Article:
Breaking China’s Shell: Century Eggs


To the uninitiated Westerner, China is like a century egg. From the outside, it appears like a Western boiled egg. But once you go past the shell, the similarities end. Whereas a Western boiled egg is brightly-colored and solid, with clearly demarcated lines between white and yellow, a century egg is dark and complex, with a sharp, acrid smell that requires a few tries before appealing to the Western palate. But in order to truly understand China and Chinese culture, the Westerner must, both figuratively and literally, learn to love the century egg.

Called century egg, 100-year-egg, and even 1,000-year-egg or millennium egg in English, the Chinese call this delicacy 皮蛋 (pídàn, meaning literally skin egg or leather egg for its appearance).  A century egg is a chicken or duck egg (duck eggs are better in my opinion) that is preserved by changing the chemical composition of the protein and fat.

A raw egg is buried in a pasty mixture of salt, clay, ash, quicklime, and rice grain hulls for a period of time, the more finely-aged and prized eggs generally being buried longer, up to five weeks or even a few months. This process, at least 600 years old, is essentially a pickling process. The quicklime and ash raise the pH of the eggs, causing them to become less acidic, and much more basic. This in turn breaks down the protein and fat molecules, changing their appearance, texture, and flavor. The process is also a potent bactericide, and so century eggs are preserved from deterioration and can be stored through a winter.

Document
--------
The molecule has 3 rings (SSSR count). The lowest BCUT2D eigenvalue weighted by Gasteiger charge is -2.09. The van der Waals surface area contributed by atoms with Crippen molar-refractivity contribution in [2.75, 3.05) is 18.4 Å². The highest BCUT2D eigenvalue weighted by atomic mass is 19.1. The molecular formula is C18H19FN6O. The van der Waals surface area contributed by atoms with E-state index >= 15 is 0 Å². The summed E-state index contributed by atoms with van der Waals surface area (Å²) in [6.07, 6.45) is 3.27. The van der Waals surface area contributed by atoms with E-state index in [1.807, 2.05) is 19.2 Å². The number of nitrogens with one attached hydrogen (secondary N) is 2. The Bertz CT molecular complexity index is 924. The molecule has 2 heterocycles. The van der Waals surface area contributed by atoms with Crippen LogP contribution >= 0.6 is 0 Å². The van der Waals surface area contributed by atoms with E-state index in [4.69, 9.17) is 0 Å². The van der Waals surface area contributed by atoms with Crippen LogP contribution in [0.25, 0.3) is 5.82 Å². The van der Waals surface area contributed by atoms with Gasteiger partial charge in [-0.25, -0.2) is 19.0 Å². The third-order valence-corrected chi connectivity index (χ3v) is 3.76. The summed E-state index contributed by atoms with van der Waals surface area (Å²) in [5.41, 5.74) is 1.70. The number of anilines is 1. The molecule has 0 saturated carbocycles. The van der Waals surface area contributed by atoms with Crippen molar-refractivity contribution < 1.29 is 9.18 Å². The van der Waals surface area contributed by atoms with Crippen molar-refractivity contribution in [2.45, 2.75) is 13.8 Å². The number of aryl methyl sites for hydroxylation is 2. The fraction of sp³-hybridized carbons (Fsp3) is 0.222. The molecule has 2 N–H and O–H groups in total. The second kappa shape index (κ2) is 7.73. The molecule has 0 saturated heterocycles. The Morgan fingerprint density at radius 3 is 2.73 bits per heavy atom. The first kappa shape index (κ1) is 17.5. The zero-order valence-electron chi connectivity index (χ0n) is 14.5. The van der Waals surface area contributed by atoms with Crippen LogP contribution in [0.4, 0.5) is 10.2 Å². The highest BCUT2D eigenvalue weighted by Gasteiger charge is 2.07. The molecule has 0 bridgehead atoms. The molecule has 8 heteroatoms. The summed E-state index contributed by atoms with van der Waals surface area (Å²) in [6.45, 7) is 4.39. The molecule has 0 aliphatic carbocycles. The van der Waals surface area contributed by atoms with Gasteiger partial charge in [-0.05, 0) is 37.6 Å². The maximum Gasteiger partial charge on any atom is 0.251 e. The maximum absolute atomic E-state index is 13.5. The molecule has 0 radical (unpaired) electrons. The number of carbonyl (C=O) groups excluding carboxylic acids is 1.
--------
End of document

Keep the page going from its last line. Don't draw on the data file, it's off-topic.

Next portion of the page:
When I say that the process changes the flavor, I mean it really changes the flavor. Century eggs have an odor and flavor that are acidic, acrid, sharp, a bit bitter and sour, and very complex. They are China’s answer to aged European cheese. The flavor can be a bit off-putting and strong — even unbearably so — to the uninitiated Western palate, but a really high-quality century egg has a rich, tangy complexity that is delicious and alluring. And the odor is more acrid than the flavor, like various aged cheeses.

I bought some century eggs at the market, and made  粥 (zhōu, a Cantonese rice porridge) with them. This classic Cantonese dish is basically rice that is cooked until it is soft like a porridge, to which ground pork, century eggs, and a bit of salt are added. There are many other variations of zhōu as well. The warm, salty, mild softness of the rice offset the harsh, pungent flavor of the century eggs, and the pork acted as a sort of catalyst to join the two.

If you have never tried a real century egg, then you should, especially if you love international cuisine. Perhaps repulsive at first, like some aspects of Chinese culture, you must first acclimate yourself to century eggs, piece-by-piece, bit-by-bit, continuing to try until you finally understand why they are prized.